That's resulted in a collection of less-than-great teams from the East reaching the final -- the 2010 Philadelphia Flyers, the 2012 New Jersey Devils and the 2014 New York Rangers -- and ultimately losing to powerhouse Western foes. You can call it parity if you like, but the lack of a great team in the East allows anybody to simply win the right matchups in the postseason and emerge from the pile of mediocrity.
Quantifying the West's dominance
When it comes to projecting championship teams, one of the best statistics to look at is Fenwick Close, the percentage of unblocked shot attempts a team takes when the score is "close." Over the past seven seasons, as far back as FenClose data goes, five of the Stanley Cup Champions have finished in the top-five in the league, including four teams in the top-two and three teams that finished first overall. (Tthe 2013-14 Kings were one of those teams.)
No Stanley Cup winning team over that stretch has finished the regular season with a FenClose lower than 50 percent, while Stanley Cup contenders usually come in at well over 52 percent. Lottery teams and teams that miss the playoffs are usually well below 48 percent.
When you look at the two conferences over the past few years, it's an interesting breakdown as to where teams fall. The Eastern Conference has fewer elite teams that fall into the "Cup contender" category (and fewer teams below the 48 percent line) than the Western Conference, and way more teams that fall into the middle ground.
The table below breaks it down over the past four years.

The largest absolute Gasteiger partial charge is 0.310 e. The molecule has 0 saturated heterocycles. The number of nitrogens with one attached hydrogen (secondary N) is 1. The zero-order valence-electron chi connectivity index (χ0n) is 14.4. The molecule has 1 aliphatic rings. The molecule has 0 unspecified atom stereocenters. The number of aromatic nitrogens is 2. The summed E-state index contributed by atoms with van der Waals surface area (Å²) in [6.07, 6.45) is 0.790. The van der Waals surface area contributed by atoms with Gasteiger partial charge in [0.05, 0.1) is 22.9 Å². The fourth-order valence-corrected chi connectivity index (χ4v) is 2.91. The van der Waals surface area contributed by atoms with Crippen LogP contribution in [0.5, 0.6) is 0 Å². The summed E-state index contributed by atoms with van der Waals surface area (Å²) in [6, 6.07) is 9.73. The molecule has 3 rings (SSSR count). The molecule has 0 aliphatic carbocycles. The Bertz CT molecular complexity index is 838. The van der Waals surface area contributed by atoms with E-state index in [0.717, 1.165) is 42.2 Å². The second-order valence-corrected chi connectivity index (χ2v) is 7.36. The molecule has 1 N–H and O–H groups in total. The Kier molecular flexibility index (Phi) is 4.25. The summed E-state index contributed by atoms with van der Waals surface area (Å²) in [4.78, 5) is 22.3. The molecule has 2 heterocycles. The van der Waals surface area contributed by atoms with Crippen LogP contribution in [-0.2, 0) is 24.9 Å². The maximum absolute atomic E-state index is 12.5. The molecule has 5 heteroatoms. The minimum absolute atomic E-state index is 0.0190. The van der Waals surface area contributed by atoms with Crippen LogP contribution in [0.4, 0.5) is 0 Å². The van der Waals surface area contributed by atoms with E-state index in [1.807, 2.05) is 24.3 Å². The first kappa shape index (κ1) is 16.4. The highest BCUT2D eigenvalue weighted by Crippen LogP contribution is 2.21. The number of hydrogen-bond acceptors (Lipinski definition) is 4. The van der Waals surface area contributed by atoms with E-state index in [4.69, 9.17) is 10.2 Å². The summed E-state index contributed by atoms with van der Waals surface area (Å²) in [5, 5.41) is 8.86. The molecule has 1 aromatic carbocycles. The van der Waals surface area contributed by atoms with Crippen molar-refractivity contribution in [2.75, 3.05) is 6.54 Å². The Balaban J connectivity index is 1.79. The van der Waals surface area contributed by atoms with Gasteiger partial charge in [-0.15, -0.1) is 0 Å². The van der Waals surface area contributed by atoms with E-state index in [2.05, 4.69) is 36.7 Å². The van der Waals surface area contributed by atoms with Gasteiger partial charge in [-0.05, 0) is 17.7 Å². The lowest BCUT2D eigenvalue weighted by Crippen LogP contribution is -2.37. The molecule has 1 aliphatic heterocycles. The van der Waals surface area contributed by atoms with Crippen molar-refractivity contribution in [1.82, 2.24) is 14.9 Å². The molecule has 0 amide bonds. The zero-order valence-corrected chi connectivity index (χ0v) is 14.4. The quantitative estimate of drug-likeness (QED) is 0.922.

In the West, you have had no fewer than five teams each year playing at a Stanley Cup level, and even if a couple of them get knocked off in the first or second round, there are two or three more still there. In the East, if a team like Pittsburgh or Boston gets upset early on (something that has happened to both teams in recent years) all you have left is a giant group of teams somewhere in the middle, serving up an easy feast on a platter for the Western champ.
How 2014-15 shakes out
Looking at the makeup of every team in the league, and especially after this offseason's player movement, it's hard to see that structure changing much this season. If anything, some of the second-tier Western Conference teams (Dallas, for example) took another big step forward while some of the top Eastern teams (the Rangers, Bruins, Penguins) may have taken a small step or two backwards.
If nothing else, that is great news for Eastern teams like the Tampa Bay Lightning (quickly emerging as a preseason favorite in the East) and the Montreal Canadiens. Or, really, any team that manages to qualify for the playoffs with a reasonable goaltending situation (Columbus, New Jersey, New York).
Once you get beyond the top one or two teams in the East, and once you eliminate the two or three worst teams (looking at you, Buffalo) the playing field levels off dramatically, and you're left with 10-12 teams that should start the season and have a legitimate shot within the conference.
From there, the only question to be answered is "how many games will it take for Chicago or Los Angeles to beat them?"